Italy's antitrust authority has ruled that Italy's flagship carrier Alitalia must give up seven slots on its monopoly Rome-Milan route to competitor EasyJet.
The ruling overturns an ad hoc legislative decree that amended the suspended antitrust laws in 2008, allowing Alitalia an attempt to salvage its leading position in the Italian market and repay a government bridge loan of 300 million euros to the then almost insolvent carrier.
Probes carried out last April by the antitrust authorities that led to the ruling said that there is "a lack of proper competition between rail and air transport" and that Alitalia was running a monopoly.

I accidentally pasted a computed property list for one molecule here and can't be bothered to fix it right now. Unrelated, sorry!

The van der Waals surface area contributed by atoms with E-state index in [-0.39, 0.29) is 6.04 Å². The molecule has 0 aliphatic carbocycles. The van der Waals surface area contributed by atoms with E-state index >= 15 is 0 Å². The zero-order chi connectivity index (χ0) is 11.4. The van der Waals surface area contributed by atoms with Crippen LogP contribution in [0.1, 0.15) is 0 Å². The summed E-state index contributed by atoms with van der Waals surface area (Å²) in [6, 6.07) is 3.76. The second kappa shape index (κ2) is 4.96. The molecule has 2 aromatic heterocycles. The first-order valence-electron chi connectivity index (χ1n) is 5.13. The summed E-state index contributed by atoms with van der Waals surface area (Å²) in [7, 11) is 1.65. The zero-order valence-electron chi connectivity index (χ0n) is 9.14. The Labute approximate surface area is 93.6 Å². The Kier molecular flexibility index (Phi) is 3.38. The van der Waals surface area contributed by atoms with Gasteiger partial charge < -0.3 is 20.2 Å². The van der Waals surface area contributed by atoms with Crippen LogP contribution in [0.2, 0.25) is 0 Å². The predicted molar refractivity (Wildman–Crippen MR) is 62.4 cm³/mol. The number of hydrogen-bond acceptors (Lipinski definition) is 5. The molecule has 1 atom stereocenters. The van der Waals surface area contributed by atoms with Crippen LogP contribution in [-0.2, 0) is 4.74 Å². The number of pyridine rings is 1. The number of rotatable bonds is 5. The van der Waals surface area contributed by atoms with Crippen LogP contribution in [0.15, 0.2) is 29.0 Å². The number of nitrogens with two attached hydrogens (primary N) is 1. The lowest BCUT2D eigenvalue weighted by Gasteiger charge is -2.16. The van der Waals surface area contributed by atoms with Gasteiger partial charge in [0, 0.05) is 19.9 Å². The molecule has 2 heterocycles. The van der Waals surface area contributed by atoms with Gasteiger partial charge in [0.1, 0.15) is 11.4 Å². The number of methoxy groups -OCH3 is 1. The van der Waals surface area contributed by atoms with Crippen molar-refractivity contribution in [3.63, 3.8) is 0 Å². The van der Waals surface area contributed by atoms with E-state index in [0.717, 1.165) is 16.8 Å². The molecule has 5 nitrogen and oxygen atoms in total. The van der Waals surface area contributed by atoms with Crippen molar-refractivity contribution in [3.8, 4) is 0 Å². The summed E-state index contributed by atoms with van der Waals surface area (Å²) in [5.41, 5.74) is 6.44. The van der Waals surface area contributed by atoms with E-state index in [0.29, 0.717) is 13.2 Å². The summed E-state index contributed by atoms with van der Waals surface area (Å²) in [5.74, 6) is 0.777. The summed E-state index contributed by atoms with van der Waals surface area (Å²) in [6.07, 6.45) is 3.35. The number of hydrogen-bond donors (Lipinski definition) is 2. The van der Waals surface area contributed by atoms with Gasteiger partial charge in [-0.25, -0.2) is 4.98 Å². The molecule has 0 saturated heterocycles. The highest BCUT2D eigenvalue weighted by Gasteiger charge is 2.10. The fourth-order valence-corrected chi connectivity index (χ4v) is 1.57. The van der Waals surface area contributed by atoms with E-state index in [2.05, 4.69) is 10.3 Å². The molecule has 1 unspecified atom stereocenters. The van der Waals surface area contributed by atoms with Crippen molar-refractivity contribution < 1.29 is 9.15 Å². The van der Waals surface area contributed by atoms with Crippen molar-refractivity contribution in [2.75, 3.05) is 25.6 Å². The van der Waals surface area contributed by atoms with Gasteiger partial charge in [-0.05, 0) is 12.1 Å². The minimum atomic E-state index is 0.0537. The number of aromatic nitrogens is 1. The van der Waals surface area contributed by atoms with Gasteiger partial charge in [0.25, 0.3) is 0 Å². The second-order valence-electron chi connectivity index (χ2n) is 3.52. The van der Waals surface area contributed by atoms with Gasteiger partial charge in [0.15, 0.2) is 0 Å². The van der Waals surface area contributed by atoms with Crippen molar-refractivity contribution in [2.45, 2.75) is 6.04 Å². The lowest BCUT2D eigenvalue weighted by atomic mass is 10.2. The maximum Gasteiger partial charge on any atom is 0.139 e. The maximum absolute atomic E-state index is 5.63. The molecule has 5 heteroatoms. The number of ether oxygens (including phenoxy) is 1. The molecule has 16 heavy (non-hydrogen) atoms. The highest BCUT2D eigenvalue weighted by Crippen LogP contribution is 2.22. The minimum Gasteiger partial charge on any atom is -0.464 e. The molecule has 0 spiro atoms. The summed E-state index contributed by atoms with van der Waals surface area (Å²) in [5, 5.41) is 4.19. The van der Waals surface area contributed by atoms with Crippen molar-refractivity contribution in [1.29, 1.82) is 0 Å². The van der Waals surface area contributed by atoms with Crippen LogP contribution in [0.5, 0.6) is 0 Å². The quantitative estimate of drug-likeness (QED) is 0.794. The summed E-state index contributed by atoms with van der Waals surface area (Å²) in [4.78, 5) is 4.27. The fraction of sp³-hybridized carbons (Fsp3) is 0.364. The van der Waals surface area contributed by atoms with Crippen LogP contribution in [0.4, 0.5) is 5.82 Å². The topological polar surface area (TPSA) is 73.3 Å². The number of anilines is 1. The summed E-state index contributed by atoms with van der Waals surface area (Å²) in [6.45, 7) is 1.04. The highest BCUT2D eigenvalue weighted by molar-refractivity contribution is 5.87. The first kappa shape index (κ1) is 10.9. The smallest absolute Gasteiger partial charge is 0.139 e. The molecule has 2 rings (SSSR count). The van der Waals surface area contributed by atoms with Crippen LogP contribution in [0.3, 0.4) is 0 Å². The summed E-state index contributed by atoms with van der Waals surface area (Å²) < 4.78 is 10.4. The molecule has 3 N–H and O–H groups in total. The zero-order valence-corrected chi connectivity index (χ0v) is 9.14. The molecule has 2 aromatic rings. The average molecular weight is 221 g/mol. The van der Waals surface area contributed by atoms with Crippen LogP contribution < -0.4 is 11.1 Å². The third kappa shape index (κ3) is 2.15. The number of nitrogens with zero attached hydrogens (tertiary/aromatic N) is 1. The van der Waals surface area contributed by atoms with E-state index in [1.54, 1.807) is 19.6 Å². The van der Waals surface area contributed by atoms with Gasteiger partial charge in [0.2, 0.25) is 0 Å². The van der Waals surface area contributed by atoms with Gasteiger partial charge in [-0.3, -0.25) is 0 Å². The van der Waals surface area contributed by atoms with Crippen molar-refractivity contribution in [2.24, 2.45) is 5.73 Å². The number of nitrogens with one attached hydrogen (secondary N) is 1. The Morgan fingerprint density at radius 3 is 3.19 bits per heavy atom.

The airline said that it lost 2 million passengers and 50% of its earnings in the space of three years as a result of high-speed rail companies like the Frecciarossa, effectively confirming the competitive threat.
However, Alitalia's third-quarter results released Thursday showed a net profit of 27 million euros in contrast to second-quarter losses of 70 million euros and total revenues up 4% to 1.126 billion euros from 1.080 billion earned in the same period in 2011. The slots apply especially to "peak transit hours in the morning and evening," the antitrust authority said.